Our Cars: Mazda CX-5 2.2 SE-L NAV

9 October 2017: Introducing the second generation Mazda CX-5

The Details

Current mileage 586
Fuel consumption 41.5mpg

We can’t be on the second generation of the CX-5 already can we? It seems like it was just the blink of an eye ago that Mazda was launching its popular and thoroughly decent alternative to the Nissan Qashqai.

A quick check of the calendar - and my own memory - confirms that, yes, we’re now in the era of CX-5 2.0 (and by that I do mean MK2, not a 2.0-litre engine. Though there is a 2.0-litre engine - more on that later). Out of every five Mazdas to leave showrooms in the past five years, two have been CX-5s, so this new one will no doubt be hotly anticipated by existing owners.

So, what are the key differences? Well, it’s not baby-out-with-the-bathwater territory, but you’ll notice that the styling has been sharpened-up  with the shark-like grille and super-slim headlights. Big changes come in the areas that you can’t see - especially in refinement and sound deadening - so much in fact that it’s 50kg heavier than before. There’s also upgrades for the engine and additional kit that was becoming standard-fit for cars of a similar size and price.

And that’s important, as the The CX-5 now exists in a much more sophisticated landscape to the original car. The large crossover is now the default family car with almost every manufacturer offering something. And you can take your pick of some truly exceptional cars. As well as the venerable Qashqai, SEAT has its Ateca (our car of the year 2017), Ford the Kuga and Peugeot the new 3008. After something with a snazzier badge? Then there’s options from Audi, Mercedes-Benz and BMW. On more of a budget? Then there’s Ssangyong and Dacia. All of them offering superb cars at their various price points.

So, competition from every angle. The CX-5 is capable of holding its own, though. The previous generation was good to drive and that should be carried over and, while it isn’t cheap, it does represent good value on paper.

With that in mind, I’ve opted  for the SE-L, as you get plenty of useful equipment such as cruise control, front and rear parking sensors and automatic lights and wipers. The next trim up has its sights firmly on German premium territory with toys such as heated seats and steering wheel, a head-up display, fully electric leather seats, a powered tailgate and keyless entry. Nice to have? Maybe. Worth paying the extra for? I’m not so sure…

Options-wise, I’ve gone for Deep Crystal Blue metallic. And that’s it. It’s an £800 extravagance, but pretty much all colours these days will cost you.

That means that this CX-5 clocks-in at £28,010, which compares favourably to the likes of the SEAT Ateca and Ford Kuga (£30,010 and £29,490 respectively). And when it comes to an Audi Q5 - you’ll be looking at in excess of £40,000 to achieve the same kind of spec.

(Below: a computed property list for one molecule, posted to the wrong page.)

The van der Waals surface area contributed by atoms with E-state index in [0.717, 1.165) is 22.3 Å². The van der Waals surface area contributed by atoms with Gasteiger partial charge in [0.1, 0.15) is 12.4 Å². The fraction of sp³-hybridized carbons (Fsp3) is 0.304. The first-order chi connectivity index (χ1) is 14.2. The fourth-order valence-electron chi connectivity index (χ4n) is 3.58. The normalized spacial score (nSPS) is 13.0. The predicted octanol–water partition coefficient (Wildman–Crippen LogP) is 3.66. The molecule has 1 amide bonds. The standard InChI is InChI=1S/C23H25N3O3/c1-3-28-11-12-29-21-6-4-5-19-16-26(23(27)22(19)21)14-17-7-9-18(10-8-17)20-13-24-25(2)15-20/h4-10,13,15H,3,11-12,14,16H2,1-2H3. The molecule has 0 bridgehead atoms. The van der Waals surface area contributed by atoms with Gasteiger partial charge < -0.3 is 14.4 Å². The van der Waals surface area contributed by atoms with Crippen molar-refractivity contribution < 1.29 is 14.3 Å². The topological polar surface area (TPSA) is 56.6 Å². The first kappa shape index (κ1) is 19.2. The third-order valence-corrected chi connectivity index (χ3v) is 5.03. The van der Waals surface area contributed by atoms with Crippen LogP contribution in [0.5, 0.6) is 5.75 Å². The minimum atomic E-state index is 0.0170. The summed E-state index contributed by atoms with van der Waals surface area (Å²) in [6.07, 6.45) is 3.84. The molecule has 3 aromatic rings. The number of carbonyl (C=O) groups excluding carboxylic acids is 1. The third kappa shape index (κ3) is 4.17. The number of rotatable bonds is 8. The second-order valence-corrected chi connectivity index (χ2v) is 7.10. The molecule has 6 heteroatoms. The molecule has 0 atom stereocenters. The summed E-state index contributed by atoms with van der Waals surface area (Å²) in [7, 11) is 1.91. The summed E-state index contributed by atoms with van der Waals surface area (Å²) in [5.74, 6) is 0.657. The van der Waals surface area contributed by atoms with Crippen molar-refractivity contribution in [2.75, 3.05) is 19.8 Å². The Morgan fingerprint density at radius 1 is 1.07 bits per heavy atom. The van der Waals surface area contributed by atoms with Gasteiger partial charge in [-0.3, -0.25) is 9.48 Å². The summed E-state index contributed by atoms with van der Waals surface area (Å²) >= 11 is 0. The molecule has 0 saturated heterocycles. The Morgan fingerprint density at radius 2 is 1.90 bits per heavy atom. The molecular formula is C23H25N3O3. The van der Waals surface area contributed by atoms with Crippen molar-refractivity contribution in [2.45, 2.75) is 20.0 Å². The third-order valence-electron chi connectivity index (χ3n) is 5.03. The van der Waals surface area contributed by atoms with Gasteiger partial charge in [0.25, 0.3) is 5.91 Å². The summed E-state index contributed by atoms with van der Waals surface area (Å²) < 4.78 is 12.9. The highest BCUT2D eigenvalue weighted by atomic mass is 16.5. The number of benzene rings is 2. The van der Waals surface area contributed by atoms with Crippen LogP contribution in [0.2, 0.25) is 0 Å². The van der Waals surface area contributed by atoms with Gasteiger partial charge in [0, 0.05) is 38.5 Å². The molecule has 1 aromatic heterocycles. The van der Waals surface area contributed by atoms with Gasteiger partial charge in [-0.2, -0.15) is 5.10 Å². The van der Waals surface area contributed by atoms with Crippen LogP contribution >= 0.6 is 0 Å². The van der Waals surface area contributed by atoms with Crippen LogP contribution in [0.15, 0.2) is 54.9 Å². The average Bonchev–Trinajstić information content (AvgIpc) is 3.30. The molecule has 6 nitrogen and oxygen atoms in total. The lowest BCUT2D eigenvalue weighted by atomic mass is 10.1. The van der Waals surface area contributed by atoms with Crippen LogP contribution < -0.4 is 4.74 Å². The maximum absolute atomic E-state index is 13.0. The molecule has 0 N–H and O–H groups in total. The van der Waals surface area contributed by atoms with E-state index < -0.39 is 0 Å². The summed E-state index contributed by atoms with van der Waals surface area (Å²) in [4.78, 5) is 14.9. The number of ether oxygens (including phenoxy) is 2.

Power comes from a 2.2-litre diesel. Controversial in the current climate, but I feel it’s the best engine for the CX-5. There are two states of tune: 150PS and 175PS and I’ve gone for the lower output. It has more punch than the the 2.0-litre petrol (which although more powerful - with 165PS - doesn’t deliver its power as eagerly). All of these engines have been carried over from the old CX-5, but are said to have been improved considerably when it comes to vibrations and resonance - especially the diesel when it’s idle.

The impact of that extra weight has had a negative effect on CO2 emissions - though with changes to road tax, this is becoming less of a concern for private buyers. The 150PS 2.2-litre diesel will emit 142 g/km CO2, though Mazda is confident that it equates to a real-world 53mpg. We’ll see on that score when Real MPG results start to roll in from readers. The previous generation was a mixed bag, with some models as high as 86% of the official figure and the lowest coming in at 77%. In theory, Mazda’s improvements should see an improvement on this.

We like Mazdas here at HonestJohn.co.uk. Not only from our own experience, but what’s reported from you - our readers. Well built, good to drive and well equipped is a summary of what we usually hear - all of which I’ll be bearing in mind during my time with this CX-5.

    Later: Put to the MoT Test »

After little more than 12 months on sale, there's some nips-and-tucks for the second generation CX-5
As temperatures top 30 degrees, how does the CX-5 cope?
Thumbs-up or thumbs-down from readers on HonestJohn.co.uk?
Insurance is one of the most significant costs of owning a car - so what does that mean for the CX-5?
Despite looking very similar to the outgoing model, Mazda has put much thought into improving the driving experience - but how does it stack up?
Our latest analysis on every MoT conducted in 2016 has a bit of a surprise in store for the CX-5.
9 October 2017: Introducing the second generation Mazda CX-5
The CX-5 has been something of a runaway success for Mazda, with many happy owners. How will this latest model fare?

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